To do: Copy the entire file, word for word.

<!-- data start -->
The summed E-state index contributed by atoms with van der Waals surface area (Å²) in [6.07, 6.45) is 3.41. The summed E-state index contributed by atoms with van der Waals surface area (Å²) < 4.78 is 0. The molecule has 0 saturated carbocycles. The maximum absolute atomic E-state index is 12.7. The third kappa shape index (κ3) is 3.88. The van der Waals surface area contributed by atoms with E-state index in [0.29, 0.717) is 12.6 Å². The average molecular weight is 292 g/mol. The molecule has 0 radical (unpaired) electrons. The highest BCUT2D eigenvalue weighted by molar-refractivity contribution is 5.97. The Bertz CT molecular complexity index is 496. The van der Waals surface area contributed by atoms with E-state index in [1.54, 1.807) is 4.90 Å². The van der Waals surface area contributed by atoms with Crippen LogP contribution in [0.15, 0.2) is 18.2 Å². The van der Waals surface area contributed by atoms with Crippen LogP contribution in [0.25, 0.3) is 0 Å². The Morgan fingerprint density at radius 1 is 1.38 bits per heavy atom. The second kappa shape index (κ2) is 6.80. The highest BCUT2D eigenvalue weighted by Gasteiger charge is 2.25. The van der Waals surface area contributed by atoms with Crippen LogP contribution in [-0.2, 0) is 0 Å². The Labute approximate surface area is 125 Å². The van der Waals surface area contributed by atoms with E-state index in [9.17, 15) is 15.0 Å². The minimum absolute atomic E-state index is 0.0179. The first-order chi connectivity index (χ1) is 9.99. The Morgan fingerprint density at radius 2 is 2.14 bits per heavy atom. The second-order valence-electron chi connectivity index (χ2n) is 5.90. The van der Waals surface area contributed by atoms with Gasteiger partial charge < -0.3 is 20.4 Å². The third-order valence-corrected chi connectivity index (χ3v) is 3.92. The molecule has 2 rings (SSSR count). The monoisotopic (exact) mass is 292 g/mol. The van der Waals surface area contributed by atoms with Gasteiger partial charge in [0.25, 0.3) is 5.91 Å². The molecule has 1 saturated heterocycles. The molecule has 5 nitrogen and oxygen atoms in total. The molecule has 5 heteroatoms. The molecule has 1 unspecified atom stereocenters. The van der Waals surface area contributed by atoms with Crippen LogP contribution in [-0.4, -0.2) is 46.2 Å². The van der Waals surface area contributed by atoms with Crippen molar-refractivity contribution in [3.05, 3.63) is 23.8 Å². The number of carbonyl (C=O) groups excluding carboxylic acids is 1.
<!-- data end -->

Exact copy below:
The summed E-state index contributed by atoms with van der Waals surface area (Å²) in [6.07, 6.45) is 3.41. The summed E-state index contributed by atoms with van der Waals surface area (Å²) < 4.78 is 0. The molecule has 0 saturated carbocycles. The maximum absolute atomic E-state index is 12.7. The third kappa shape index (κ3) is 3.88. The van der Waals surface area contributed by atoms with E-state index in [0.29, 0.717) is 12.6 Å². The average molecular weight is 292 g/mol. The molecule has 0 radical (unpaired) electrons. The highest BCUT2D eigenvalue weighted by molar-refractivity contribution is 5.97. The Bertz CT molecular complexity index is 496. The van der Waals surface area contributed by atoms with E-state index in [1.54, 1.807) is 4.90 Å². The van der Waals surface area contributed by atoms with Crippen LogP contribution in [0.15, 0.2) is 18.2 Å². The van der Waals surface area contributed by atoms with Crippen LogP contribution in [0.25, 0.3) is 0 Å². The Morgan fingerprint density at radius 1 is 1.38 bits per heavy atom. The second kappa shape index (κ2) is 6.80. The highest BCUT2D eigenvalue weighted by Gasteiger charge is 2.25. The van der Waals surface area contributed by atoms with Crippen LogP contribution in [-0.2, 0) is 0 Å². The Labute approximate surface area is 125 Å². The van der Waals surface area contributed by atoms with E-state index in [9.17, 15) is 15.0 Å². The minimum absolute atomic E-state index is 0.0179. The first-order chi connectivity index (χ1) is 9.99. The Morgan fingerprint density at radius 2 is 2.14 bits per heavy atom. The second-order valence-electron chi connectivity index (χ2n) is 5.90. The van der Waals surface area contributed by atoms with Gasteiger partial charge < -0.3 is 20.4 Å². The third-order valence-corrected chi connectivity index (χ3v) is 3.92. The molecule has 2 rings (SSSR count). The monoisotopic (exact) mass is 292 g/mol. The van der Waals surface area contributed by atoms with Gasteiger partial charge in [0.25, 0.3) is 5.91 Å². The molecule has 1 saturated heterocycles. The molecule has 5 nitrogen and oxygen atoms in total. The molecule has 5 heteroatoms. The molecule has 1 unspecified atom stereocenters. The van der Waals surface area contributed by atoms with Crippen LogP contribution in [-0.4, -0.2) is 46.2 Å². The van der Waals surface area contributed by atoms with Crippen molar-refractivity contribution in [3.05, 3.63) is 23.8 Å². The number of carbonyl (C=O) groups excluding carboxylic acids is 1.